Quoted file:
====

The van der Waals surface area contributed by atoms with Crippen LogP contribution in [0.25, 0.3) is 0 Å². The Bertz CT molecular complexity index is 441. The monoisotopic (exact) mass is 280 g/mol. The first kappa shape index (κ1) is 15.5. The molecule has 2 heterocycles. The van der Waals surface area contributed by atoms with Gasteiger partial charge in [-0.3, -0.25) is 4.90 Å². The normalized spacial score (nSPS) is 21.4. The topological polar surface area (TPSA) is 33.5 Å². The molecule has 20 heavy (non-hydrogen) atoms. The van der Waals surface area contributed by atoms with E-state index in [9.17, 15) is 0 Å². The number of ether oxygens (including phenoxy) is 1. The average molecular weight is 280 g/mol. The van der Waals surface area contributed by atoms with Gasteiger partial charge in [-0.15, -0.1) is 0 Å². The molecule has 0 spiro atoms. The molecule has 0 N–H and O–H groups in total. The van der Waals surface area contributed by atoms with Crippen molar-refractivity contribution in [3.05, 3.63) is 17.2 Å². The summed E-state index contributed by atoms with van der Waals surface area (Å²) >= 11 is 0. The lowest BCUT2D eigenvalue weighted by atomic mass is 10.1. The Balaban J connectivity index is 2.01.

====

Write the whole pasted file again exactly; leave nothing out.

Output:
The van der Waals surface area contributed by atoms with Crippen LogP contribution in [0.25, 0.3) is 0 Å². The Bertz CT molecular complexity index is 441. The monoisotopic (exact) mass is 280 g/mol. The first kappa shape index (κ1) is 15.5. The molecule has 2 heterocycles. The van der Waals surface area contributed by atoms with Gasteiger partial charge in [-0.3, -0.25) is 4.90 Å². The normalized spacial score (nSPS) is 21.4. The topological polar surface area (TPSA) is 33.5 Å². The molecule has 20 heavy (non-hydrogen) atoms. The van der Waals surface area contributed by atoms with E-state index in [9.17, 15) is 0 Å². The number of ether oxygens (including phenoxy) is 1. The average molecular weight is 280 g/mol. The van der Waals surface area contributed by atoms with Gasteiger partial charge in [-0.15, -0.1) is 0 Å². The molecule has 0 spiro atoms. The molecule has 0 N–H and O–H groups in total. The van der Waals surface area contributed by atoms with Crippen molar-refractivity contribution in [3.05, 3.63) is 17.2 Å². The summed E-state index contributed by atoms with van der Waals surface area (Å²) >= 11 is 0. The lowest BCUT2D eigenvalue weighted by atomic mass is 10.1. The Balaban J connectivity index is 2.01.